The death of Josiah is likewise a factor though in my reconstruction of BOJ to EOH, falling as it does, conventionally, about a century after Judith’s victory – and even less than that in the context of my revision. However, what I think that the editor of BOJ would have had in mind when adding this verse – especially in the context of the drama which is about a foreign invasion into the heart of Israel for the purpose of destroying Jerusalem – would have been the sack of Jerusalem and the razing to the ground of its Temple by Nebuchednezzar II in c. 587 BC (conventional dating).

Pharaoh Necho, on his way to Carchemish to fight against the Babylonians, had specifically told king Josiah who had come out to intercept him: ‘What have I to do with you, king of Judah? I am not coming against you today, but against the house with which I am at war; and God has commanded me to hurry. Cease opposing God, who is with me, so that he will not destroy you’ (2 Chronicles 35: 21). Far from Necho’s ‘spreading terror among the Israelites’, he did all he could to avoid a clash with king Josiah. Though admittedly the violent death of the Judaean king at the hands of pharaoh would likely have struck great fear into the hearts of the Jews.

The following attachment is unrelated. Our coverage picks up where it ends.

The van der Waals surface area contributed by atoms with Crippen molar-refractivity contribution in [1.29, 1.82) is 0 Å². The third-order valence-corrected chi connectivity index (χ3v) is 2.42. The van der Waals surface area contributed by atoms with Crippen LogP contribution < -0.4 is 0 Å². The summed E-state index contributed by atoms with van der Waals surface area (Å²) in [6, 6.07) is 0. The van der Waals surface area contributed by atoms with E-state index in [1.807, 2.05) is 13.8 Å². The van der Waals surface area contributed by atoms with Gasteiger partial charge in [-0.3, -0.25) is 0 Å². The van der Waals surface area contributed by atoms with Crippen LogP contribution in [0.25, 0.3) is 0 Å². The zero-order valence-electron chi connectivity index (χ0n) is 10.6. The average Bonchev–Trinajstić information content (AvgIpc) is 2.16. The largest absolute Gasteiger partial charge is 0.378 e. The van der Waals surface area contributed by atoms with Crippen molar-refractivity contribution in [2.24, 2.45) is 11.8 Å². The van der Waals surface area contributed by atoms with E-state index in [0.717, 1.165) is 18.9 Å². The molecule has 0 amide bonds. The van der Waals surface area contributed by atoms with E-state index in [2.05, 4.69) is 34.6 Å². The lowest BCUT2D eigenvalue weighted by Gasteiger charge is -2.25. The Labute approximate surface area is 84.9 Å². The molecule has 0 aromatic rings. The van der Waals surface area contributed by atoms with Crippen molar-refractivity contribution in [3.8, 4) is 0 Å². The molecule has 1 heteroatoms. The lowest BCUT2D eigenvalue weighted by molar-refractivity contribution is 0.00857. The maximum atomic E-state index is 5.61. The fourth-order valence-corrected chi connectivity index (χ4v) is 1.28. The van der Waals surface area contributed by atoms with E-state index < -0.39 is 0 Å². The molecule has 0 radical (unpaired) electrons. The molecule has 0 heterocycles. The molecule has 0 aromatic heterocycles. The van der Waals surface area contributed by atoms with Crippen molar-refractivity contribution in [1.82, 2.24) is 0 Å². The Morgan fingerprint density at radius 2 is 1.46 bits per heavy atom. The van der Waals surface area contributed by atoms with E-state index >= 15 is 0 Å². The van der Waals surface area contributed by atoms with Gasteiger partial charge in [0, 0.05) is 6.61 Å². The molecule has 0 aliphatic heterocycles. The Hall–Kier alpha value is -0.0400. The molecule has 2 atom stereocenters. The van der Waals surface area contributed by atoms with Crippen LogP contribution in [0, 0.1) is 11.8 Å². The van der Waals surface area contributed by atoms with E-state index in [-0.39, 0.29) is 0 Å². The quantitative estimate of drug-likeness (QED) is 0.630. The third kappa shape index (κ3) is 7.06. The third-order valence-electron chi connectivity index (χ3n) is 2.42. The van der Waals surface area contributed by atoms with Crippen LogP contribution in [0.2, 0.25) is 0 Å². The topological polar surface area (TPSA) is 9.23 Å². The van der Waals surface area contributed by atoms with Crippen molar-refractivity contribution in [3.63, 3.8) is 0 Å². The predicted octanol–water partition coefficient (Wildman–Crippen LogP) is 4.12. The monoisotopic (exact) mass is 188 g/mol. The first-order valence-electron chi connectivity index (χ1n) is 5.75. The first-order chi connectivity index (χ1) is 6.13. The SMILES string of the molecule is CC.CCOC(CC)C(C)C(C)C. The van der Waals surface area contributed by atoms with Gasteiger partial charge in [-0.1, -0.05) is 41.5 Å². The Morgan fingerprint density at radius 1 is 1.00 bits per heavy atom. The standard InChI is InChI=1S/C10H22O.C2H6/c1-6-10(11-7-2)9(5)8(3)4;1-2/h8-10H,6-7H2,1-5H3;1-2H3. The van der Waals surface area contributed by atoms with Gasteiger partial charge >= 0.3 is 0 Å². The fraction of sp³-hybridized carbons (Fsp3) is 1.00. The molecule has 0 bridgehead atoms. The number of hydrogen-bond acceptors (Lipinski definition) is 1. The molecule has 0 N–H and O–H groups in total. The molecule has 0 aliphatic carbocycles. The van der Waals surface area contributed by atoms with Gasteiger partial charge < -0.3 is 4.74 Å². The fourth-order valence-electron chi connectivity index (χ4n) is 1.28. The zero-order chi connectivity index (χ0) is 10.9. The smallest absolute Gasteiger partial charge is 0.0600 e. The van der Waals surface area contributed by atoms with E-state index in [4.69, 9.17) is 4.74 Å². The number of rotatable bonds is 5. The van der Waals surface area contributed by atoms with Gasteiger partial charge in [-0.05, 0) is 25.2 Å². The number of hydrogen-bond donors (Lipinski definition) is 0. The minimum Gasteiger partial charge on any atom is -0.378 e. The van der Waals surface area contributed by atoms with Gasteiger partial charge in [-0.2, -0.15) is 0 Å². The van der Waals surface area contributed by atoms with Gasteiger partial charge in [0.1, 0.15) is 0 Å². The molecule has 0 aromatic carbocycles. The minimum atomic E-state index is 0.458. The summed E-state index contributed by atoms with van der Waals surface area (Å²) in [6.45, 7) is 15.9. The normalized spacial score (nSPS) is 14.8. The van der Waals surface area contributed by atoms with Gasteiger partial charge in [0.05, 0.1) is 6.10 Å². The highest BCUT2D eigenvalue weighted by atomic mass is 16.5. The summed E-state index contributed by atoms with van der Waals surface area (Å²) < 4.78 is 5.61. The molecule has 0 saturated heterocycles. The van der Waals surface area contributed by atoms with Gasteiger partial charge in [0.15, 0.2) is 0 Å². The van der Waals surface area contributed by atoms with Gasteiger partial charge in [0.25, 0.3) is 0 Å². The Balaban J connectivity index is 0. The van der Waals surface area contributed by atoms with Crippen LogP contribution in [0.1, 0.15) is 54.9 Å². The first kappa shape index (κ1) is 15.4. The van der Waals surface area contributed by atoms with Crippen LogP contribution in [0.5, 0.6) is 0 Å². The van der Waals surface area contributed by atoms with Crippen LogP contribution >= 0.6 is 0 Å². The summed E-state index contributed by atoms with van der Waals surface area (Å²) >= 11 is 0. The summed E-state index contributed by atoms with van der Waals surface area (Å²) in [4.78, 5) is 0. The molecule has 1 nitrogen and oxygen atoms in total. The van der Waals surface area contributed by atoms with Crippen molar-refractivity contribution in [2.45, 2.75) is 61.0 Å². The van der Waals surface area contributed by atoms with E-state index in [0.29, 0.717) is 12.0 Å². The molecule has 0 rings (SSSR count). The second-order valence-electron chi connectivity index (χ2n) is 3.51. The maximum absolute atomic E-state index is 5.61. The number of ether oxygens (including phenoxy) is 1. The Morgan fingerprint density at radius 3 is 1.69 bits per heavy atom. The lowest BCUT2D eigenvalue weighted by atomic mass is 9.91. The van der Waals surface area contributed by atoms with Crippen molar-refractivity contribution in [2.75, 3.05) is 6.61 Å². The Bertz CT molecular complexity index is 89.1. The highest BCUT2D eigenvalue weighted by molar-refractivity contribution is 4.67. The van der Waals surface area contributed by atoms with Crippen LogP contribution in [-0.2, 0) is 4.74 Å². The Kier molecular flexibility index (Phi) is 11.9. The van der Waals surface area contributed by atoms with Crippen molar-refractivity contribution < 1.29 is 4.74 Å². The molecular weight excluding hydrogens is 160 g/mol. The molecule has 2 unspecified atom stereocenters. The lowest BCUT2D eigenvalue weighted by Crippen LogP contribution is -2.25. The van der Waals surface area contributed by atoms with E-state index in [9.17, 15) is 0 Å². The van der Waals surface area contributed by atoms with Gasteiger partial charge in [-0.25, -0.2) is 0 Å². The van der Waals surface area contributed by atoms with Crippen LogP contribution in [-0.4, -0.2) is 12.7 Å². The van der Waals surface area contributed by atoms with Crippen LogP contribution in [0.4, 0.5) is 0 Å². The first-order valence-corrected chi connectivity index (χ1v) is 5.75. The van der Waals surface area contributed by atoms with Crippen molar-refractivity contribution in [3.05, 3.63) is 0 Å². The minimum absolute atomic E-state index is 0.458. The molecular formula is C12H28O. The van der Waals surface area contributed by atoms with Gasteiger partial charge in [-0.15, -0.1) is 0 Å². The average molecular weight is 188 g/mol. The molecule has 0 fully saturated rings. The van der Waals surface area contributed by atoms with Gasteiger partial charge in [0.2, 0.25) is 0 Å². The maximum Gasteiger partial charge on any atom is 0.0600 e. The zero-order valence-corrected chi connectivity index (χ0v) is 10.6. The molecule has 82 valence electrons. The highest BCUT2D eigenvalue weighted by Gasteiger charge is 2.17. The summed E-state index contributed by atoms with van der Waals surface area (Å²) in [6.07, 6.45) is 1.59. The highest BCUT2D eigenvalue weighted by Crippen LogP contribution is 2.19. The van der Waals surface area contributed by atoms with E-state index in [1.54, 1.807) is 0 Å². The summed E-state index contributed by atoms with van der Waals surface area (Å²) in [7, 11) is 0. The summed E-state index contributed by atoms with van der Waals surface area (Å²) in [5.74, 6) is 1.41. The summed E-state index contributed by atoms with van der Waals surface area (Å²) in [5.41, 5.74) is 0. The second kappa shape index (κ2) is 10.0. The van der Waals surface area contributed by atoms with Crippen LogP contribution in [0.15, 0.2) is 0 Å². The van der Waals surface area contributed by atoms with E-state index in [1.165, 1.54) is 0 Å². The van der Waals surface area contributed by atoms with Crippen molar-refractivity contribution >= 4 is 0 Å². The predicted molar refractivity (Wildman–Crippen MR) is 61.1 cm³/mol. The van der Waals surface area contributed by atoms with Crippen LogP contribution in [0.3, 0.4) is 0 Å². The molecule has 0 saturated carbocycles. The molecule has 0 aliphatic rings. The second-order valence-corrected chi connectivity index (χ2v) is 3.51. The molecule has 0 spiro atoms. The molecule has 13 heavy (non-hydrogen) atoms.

A few years before Nebuchednezzar II began to reign, pharaoh Necho had also carried king Jehoahaz of Judah captive to Egypt and had set his brother Eliakim on the throne, changing his name to Jehoiakim (2 Chronicles 36:2-4); the same two names, incidentally, that I have argued belonged to king Hezekiah’s high priest (Eliakim/J[eh]oakim).

Whether this constituted a ‘troubling of Israel’, however, is debatable. Certainly there is no indication that the Temple was under any sort of threat at this time.

Suffice it to say that at least a century, even in the strictest revised terms, is probably allowable for the period between Judith’s victory and any serious assaults against Jerusalem itself threatening the Temple. ….